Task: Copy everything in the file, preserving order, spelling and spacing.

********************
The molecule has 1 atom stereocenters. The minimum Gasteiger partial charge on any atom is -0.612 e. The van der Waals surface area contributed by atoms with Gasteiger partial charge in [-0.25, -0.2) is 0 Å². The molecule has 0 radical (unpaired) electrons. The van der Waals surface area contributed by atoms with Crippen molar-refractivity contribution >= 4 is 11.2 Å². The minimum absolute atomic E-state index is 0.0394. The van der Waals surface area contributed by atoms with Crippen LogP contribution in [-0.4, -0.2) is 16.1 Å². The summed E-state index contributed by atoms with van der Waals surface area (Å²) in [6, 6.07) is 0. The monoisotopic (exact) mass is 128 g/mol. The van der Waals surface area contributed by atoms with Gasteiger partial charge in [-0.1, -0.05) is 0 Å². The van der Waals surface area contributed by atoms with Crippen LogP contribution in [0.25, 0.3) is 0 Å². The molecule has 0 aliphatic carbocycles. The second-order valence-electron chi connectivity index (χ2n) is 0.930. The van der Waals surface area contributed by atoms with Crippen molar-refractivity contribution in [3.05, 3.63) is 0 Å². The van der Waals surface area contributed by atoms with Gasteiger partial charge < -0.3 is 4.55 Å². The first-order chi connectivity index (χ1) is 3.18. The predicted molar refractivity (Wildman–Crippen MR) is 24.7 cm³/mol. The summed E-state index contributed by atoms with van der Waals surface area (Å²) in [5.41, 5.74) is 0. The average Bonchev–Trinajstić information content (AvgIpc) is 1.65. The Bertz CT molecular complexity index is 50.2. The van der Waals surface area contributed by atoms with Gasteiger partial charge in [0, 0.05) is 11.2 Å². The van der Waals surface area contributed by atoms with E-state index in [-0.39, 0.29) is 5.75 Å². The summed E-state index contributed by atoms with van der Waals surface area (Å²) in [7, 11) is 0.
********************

The molecule has 1 atom stereocenters. The minimum Gasteiger partial charge on any atom is -0.612 e. The van der Waals surface area contributed by atoms with Gasteiger partial charge in [-0.25, -0.2) is 0 Å². The molecule has 0 radical (unpaired) electrons. The van der Waals surface area contributed by atoms with Crippen molar-refractivity contribution >= 4 is 11.2 Å². The minimum absolute atomic E-state index is 0.0394. The van der Waals surface area contributed by atoms with Crippen LogP contribution in [-0.4, -0.2) is 16.1 Å². The summed E-state index contributed by atoms with van der Waals surface area (Å²) in [6, 6.07) is 0. The monoisotopic (exact) mass is 128 g/mol. The van der Waals surface area contributed by atoms with Gasteiger partial charge in [-0.1, -0.05) is 0 Å². The van der Waals surface area contributed by atoms with Crippen LogP contribution in [0.25, 0.3) is 0 Å². The molecule has 0 aliphatic carbocycles. The second-order valence-electron chi connectivity index (χ2n) is 0.930. The van der Waals surface area contributed by atoms with Crippen molar-refractivity contribution in [3.05, 3.63) is 0 Å². The van der Waals surface area contributed by atoms with Gasteiger partial charge < -0.3 is 4.55 Å². The first-order chi connectivity index (χ1) is 3.18. The predicted molar refractivity (Wildman–Crippen MR) is 24.7 cm³/mol. The summed E-state index contributed by atoms with van der Waals surface area (Å²) in [5.41, 5.74) is 0. The average Bonchev–Trinajstić information content (AvgIpc) is 1.65. The Bertz CT molecular complexity index is 50.2. The van der Waals surface area contributed by atoms with Gasteiger partial charge in [0, 0.05) is 11.2 Å². The van der Waals surface area contributed by atoms with E-state index in [-0.39, 0.29) is 5.75 Å². The summed E-state index contributed by atoms with van der Waals surface area (Å²) in [7, 11) is 0.